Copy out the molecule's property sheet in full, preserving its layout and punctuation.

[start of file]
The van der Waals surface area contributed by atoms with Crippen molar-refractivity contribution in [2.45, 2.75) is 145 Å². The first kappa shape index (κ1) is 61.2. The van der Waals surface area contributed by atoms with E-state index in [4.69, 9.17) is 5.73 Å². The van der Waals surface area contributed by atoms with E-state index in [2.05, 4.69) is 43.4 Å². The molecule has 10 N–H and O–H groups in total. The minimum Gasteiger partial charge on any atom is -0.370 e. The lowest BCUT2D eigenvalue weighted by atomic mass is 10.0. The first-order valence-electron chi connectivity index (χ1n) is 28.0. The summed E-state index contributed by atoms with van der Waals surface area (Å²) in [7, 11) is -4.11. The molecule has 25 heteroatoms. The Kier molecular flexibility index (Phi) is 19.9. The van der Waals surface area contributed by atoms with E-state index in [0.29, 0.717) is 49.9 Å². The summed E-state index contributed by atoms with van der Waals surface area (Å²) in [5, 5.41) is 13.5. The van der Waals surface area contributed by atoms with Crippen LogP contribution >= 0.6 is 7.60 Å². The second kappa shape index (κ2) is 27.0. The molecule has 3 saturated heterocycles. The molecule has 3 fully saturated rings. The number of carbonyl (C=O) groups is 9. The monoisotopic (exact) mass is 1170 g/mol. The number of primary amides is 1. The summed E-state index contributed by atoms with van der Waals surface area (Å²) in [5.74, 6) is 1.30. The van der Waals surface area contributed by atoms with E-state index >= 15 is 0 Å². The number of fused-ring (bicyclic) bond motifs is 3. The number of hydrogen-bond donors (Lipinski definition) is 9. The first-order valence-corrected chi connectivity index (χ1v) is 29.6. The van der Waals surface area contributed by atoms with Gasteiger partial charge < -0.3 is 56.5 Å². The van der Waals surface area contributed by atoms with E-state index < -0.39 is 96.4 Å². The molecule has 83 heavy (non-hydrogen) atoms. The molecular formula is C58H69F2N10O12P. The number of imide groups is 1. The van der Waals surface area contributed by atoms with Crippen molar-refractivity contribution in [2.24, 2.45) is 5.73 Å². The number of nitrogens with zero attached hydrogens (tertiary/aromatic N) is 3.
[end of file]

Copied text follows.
The van der Waals surface area contributed by atoms with Crippen molar-refractivity contribution in [2.45, 2.75) is 145 Å². The first kappa shape index (κ1) is 61.2. The van der Waals surface area contributed by atoms with E-state index in [4.69, 9.17) is 5.73 Å². The van der Waals surface area contributed by atoms with E-state index in [2.05, 4.69) is 43.4 Å². The molecule has 10 N–H and O–H groups in total. The minimum Gasteiger partial charge on any atom is -0.370 e. The lowest BCUT2D eigenvalue weighted by atomic mass is 10.0. The first-order valence-electron chi connectivity index (χ1n) is 28.0. The summed E-state index contributed by atoms with van der Waals surface area (Å²) in [7, 11) is -4.11. The molecule has 25 heteroatoms. The Kier molecular flexibility index (Phi) is 19.9. The van der Waals surface area contributed by atoms with E-state index in [0.29, 0.717) is 49.9 Å². The summed E-state index contributed by atoms with van der Waals surface area (Å²) in [5, 5.41) is 13.5. The van der Waals surface area contributed by atoms with Crippen LogP contribution >= 0.6 is 7.60 Å². The second kappa shape index (κ2) is 27.0. The molecule has 3 saturated heterocycles. The molecule has 3 fully saturated rings. The number of carbonyl (C=O) groups is 9. The monoisotopic (exact) mass is 1170 g/mol. The number of primary amides is 1. The summed E-state index contributed by atoms with van der Waals surface area (Å²) in [5.74, 6) is 1.30. The van der Waals surface area contributed by atoms with E-state index >= 15 is 0 Å². The number of fused-ring (bicyclic) bond motifs is 3. The number of hydrogen-bond donors (Lipinski definition) is 9. The first-order valence-corrected chi connectivity index (χ1v) is 29.6. The van der Waals surface area contributed by atoms with Gasteiger partial charge < -0.3 is 56.5 Å². The van der Waals surface area contributed by atoms with E-state index < -0.39 is 96.4 Å². The molecule has 83 heavy (non-hydrogen) atoms. The molecular formula is C58H69F2N10O12P. The number of imide groups is 1. The van der Waals surface area contributed by atoms with Crippen molar-refractivity contribution in [2.24, 2.45) is 5.73 Å². The number of nitrogens with zero attached hydrogens (tertiary/aromatic N) is 3.